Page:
Thursday, January 1, 1998


Genre: Role Playing Game
Platform: Playstation
Credits: Squaresoft. Screenshots and images courtesy of Amazon.Com.

Xenogears Guides & Books
Xenogears Video Game Shop
Xenogears Toys
Xenogears Music
Xenogears Item Shop
Items List by Thundersenshi
Characters/Gears by Thunder
Deathblows by Skysenshi
Enemies Guide by Voidsenshi
Money/Exp by Thundersenshi
Cover Description:
A mysterious organization is turning the tides of a century-long war with ancient technology and giant combat robots. A failed attempted to steal one of these powerful mechanized weapons places it in the unwilling hands of young Fei and his dubious allies. Now he is pursued by military governments, royal pirates, spies, the emperor, and his own forgotten past.

NOTE: This description was written sometime in 1998 and was recorded in the classic Otaku Fridge as ??.??.1998. Unfortunately the database would not accept non-numerical values, so this review is now dated January 1, 1998 by default.

A million shades of light >>> by skysenshi (??.??.1998)
Xenogears is one of the most memorable Squaresoft games ever to hit the world of Sony Play Station users. While it may not be quite up there with Parasite Eve and Final Fantasy VII in terms of graphics solidity, it banks on its originality and interesting plot twists. Furthermore, the anime sequences are superb and the story-telling music is reminiscent of touchingly beautiful Loreena McKennit and Enya melodies.

The idea of combining humans and mechas in RPG battle is by far one of the most original concept ever. Human players learning deathblows is quite similar to learning limit breaks in FF7, except this time one has to really learn which button combinations one has to make use of before finally mastering the techniques. A challenging task, but fairly easy to accomplish. The gears, on the other hand, make most of the interesting battles. Most of a player's mental resources are spent on the best strategies that can be executed in gear bosses like Ramsus and Miang.

There is also a sense of satisfaction that can be felt among female players like myself upon discovering one of the greatest skills, in terms of flexibilty, strength and agility, in a character like Emeralda and her gear Crescens. It was such a relief to find a game that places such strength in a female team member, when female characters are usually the weakest members of any team in a lot of male-dominated RPGs.

The mind bogglers like card games and connect-the-bridge puzzles are quite easy and are even entertaining, like the ones that can be encountered in the Thames, Solaris, Shevat, and Deus' Lair. The story in itself is also very well done, if one could get past the dialogues that seem to drone on forever instead of getting straight to the point. One could easily get lost in the twists and turns of the story, but the outcome is always spectacular, especially in the 2nd CD where everything that seemed so confusing and complicated in the first CD begins to unfold. Mythological and Biblical references are intricately wrapped into the story, giving it a philosophical characteristic.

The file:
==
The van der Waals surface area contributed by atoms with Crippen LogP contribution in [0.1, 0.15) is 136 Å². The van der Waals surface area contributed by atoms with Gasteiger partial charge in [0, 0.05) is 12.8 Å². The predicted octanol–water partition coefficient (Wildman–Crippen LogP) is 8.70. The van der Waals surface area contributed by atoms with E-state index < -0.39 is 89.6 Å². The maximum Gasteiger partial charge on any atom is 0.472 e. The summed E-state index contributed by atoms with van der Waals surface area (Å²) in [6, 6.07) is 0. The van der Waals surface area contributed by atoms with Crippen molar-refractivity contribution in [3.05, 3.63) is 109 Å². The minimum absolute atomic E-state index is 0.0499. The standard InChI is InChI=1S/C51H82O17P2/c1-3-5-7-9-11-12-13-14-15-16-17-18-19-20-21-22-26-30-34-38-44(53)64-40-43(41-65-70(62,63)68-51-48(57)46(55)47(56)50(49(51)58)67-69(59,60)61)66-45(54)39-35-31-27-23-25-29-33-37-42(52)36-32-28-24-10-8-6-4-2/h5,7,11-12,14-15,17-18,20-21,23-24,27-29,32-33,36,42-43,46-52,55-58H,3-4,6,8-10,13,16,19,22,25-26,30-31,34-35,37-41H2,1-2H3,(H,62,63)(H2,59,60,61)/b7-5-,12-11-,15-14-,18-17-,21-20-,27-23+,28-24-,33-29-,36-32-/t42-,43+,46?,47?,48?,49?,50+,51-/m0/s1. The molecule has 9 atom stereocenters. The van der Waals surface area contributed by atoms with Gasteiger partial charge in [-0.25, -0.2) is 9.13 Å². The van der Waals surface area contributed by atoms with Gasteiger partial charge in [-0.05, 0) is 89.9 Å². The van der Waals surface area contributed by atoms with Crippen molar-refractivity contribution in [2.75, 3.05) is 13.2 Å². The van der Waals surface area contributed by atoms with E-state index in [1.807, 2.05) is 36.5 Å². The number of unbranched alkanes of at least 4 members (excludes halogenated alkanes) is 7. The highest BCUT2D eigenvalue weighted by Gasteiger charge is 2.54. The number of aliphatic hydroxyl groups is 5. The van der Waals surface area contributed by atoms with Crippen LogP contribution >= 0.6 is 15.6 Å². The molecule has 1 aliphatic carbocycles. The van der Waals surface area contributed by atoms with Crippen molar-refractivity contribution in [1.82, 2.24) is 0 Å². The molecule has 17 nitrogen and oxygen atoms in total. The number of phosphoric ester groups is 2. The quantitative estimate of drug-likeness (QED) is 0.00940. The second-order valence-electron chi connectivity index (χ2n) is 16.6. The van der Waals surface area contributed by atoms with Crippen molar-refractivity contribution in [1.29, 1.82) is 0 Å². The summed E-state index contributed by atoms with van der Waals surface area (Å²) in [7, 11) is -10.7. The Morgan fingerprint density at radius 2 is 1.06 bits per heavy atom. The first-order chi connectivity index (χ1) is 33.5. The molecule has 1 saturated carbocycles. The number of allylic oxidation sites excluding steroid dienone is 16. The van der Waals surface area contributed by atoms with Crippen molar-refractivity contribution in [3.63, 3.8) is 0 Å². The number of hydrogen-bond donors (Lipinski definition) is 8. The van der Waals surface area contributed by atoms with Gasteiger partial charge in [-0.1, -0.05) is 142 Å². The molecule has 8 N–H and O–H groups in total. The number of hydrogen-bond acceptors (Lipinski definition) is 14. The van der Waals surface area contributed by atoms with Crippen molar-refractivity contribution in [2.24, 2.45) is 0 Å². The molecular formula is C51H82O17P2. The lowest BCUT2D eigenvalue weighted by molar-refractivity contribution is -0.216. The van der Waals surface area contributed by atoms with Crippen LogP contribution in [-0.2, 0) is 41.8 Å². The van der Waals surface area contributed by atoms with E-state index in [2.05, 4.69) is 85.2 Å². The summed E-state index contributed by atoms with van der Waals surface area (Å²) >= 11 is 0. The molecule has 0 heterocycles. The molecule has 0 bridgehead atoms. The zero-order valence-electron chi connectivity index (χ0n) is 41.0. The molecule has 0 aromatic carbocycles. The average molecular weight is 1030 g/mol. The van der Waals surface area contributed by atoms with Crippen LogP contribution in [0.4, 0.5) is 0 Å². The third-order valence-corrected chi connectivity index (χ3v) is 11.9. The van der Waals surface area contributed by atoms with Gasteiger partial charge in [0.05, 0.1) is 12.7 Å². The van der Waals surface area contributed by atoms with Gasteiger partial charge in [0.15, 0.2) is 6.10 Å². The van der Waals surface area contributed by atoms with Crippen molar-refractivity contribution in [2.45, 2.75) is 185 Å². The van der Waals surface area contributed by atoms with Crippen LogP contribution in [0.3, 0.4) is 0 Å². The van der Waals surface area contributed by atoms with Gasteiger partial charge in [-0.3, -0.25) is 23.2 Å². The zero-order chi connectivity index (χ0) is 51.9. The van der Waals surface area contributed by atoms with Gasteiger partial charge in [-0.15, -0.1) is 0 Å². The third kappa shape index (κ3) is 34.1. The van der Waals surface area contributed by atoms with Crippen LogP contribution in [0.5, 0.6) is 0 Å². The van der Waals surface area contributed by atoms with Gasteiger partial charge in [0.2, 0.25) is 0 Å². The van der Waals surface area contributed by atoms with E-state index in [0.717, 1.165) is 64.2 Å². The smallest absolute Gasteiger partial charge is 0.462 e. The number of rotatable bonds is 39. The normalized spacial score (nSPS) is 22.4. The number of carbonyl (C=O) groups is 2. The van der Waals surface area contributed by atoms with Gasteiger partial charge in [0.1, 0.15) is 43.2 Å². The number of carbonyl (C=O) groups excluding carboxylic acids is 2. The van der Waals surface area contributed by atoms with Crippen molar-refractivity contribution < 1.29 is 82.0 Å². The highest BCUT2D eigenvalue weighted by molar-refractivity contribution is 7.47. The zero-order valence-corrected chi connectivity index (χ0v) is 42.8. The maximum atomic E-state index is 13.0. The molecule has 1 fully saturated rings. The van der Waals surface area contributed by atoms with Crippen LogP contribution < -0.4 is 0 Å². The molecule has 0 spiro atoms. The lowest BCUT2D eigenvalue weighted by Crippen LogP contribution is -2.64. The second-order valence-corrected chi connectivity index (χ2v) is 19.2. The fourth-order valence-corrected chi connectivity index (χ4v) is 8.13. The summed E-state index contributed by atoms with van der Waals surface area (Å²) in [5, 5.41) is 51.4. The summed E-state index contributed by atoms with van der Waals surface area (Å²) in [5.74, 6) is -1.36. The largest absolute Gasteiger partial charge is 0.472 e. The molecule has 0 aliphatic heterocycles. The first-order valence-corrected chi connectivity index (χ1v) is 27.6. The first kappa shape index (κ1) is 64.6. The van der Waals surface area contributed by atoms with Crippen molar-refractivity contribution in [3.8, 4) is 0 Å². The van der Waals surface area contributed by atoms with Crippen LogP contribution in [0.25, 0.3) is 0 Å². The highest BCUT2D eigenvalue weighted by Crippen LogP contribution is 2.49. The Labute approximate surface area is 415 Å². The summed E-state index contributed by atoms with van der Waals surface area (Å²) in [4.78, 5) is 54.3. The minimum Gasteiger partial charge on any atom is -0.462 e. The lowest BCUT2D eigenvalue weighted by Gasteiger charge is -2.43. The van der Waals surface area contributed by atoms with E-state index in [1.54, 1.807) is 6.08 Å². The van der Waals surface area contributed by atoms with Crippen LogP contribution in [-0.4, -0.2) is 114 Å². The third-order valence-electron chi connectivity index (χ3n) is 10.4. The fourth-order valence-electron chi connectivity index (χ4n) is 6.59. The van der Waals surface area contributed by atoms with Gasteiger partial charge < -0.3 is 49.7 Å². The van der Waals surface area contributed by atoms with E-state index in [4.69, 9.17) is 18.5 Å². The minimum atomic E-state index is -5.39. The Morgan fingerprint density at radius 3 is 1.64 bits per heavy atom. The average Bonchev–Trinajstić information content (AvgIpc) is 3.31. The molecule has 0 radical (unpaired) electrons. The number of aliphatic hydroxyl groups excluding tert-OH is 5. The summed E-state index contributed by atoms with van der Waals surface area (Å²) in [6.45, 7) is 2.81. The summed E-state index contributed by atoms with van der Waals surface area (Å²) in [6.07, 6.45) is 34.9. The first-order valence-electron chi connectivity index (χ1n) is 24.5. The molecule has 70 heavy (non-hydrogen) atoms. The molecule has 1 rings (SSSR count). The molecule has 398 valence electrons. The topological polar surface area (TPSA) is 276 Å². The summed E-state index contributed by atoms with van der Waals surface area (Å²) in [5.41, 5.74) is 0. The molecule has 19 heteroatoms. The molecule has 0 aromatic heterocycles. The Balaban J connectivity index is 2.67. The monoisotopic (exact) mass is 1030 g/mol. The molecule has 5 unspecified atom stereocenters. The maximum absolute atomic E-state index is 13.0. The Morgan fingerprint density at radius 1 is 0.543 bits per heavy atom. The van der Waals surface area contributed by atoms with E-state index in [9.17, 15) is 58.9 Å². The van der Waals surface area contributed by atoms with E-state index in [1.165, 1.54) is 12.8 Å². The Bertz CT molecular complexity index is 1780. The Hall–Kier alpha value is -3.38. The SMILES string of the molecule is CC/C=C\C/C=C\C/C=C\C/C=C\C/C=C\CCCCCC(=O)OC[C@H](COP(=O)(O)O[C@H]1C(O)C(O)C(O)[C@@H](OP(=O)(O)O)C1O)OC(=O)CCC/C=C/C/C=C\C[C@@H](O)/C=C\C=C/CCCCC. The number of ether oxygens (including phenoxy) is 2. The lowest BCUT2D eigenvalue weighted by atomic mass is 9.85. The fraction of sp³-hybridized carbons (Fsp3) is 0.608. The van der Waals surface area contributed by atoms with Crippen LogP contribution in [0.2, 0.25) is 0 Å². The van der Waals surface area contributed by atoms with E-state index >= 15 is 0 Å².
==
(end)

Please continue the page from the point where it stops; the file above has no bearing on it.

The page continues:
There are, however, a few instances that one can complain about in the course of the game. One major complaint are the ledges and elevators in the Tower of Babel where gears would try to jump into to get to another area. One wrong move, you fall, and you end up starting all over again. A less patient player could take quite while to get out of this stage and might end up tearing his/her hair out in frustration. It is also one of the reasons why some players might not want to repeat the first CD.

Another complaint would be the abundance of long dialogues and the scarcity of saving points in the second CD. While the story in itself is quite staggering, the dialogues following difficult battles are too long, when they could just be simplified like in FF7, so you don't have to constantly worry about when you'll be reaching the next saving point in case your brother trips on the PS cord. If he does trip on it, you'd have to worry about repeating the battle and going through all the heavy talking all over again. There are also parts where player participation is sacrificed because of this overusage of long dialogues. The whole package--game and story--itself is not too long, it would only take around 50-57 hours to complete, 80-87 hours if you're one of those people who are obsessed with letting ALL their characters reach level 99, and letting Chu-Chu have a healing skill of 8000HP first before going into the final battle.

The graphics are okay, not spectacular, but the exotic air of the places being visited and the anime scenes more than make up for it. One suggestion I could offer here is to not play Xenogears just a few hours after finishing FF7. The CG comparison may ruin the chances of enjoying the game.

Overall, I give this game a rating of 9, not only because of its unique multi-faceted aspects, but also because it has the ability to make a person spend four days straight inside his/her room just playing it. Also, if you find yourself getting exhausted in some areas of the game and almost thinking of giving up, just remember that there is an ending that is truly worth looking forward to because it is one of the most rewarding anime masterpieces that RPG players could ever experience.

COMPLETION TIME: 57-87 hours
HIGHEST LEVEL ACHIEVED: 99 for all characters
RATINGS: Gameplay 8; Battle 10; Story 9; Visuals 8; Characters 5; Sounds 9; Replay Value 7

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